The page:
Science is a tool. It is without a doubt the best tool for what it is designed to do, which is to figure out how the natural world works. Nothing else, no other way of knowing, works as well as science for that purpose. And the proof is the predictive value of science. If you are trying to solve a problem, such as to prevent or cure illness, build a bridge, get to the moon, put most of the knowledge of human beings in your pocket, or to save the planet from environmental disaster, nothing works as well as science. But not every question is about how the world works. For example, I am in constant awe of art. I find a visit to an art museum to be genuinely moving, and I believe art is a human accomplishment as important as science. It just serves a different purpose.
What do you think the strongest argument for atheism is?
I would phrase it somewhat differently. Rather than make an argument for atheism, I would make an argument for critical thinking. I think once you rely on reason and critical thinking to understand the natural world, you would inevitably conclude that there is no evidence for the existence of gods. As has been said before, a world without gods would look exactly like the world we have.
What do you think the strongest argument for theism is?
I really can’t make an argument for theism, any more than I could make an argument for the existence of Santa Claus. I do think that religion has a powerful ability to unite people, sometimes for good, and to ease the angst we experience over our own mortality. But I think we can be good to others and form a community without religion, and I can’t really endorse making people feel better about death and suffering by telling a lie.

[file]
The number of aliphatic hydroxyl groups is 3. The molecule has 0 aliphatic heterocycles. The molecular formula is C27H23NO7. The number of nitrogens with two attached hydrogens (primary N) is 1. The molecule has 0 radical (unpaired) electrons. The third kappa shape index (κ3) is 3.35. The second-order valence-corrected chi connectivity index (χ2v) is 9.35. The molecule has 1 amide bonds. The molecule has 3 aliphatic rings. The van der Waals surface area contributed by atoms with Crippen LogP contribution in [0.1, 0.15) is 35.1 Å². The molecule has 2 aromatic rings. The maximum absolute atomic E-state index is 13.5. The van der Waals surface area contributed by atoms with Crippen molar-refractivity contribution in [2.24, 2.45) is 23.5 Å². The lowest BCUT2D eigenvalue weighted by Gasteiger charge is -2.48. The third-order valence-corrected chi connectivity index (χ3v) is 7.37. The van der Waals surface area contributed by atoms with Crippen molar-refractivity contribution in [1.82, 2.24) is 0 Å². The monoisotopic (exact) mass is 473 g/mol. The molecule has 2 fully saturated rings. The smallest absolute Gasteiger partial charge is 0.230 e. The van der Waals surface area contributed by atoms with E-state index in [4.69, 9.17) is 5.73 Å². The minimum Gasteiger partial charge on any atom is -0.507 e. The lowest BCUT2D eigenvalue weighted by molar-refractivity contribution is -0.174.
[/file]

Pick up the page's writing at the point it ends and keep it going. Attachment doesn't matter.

What are you most worried about and most confident or happy with in the world right now?
What worries me is that the success of science has also caused the greatest problems we face. The human population has soared in the last 150 years thanks to science and technology, especially the Germ Theory of Disease. But we haven’t yet figured out a solution to the problems caused by that increase in population, and it threatens our existence. We need food, clean water, space to live, education, medical care, sustainable energy for the 9 billion or more people arriving soon, and we need to do it while avoiding war, disease and ecological collapse. I am confident that science can solve these problems, or a least has the best chance of doing so, if we can put aside greed and ignorance and learn to cooperate. After all the talk about rationality, at this point I have to say that my belief that we can achieve this is really a matter of faith.
Tell us something surprising about yourself.
I am a serious cook, and have always done the cooking and food shopping in our family. I like to tell the story that when they were little, one of my daughters came home from visiting a friend and said, “Dad, you know I found out that in some families the mom does the cooking!”
Thanks to Joseph J Berger for taking the time to answer these questions. You can check out a guest post of his here: The Discovery of Death.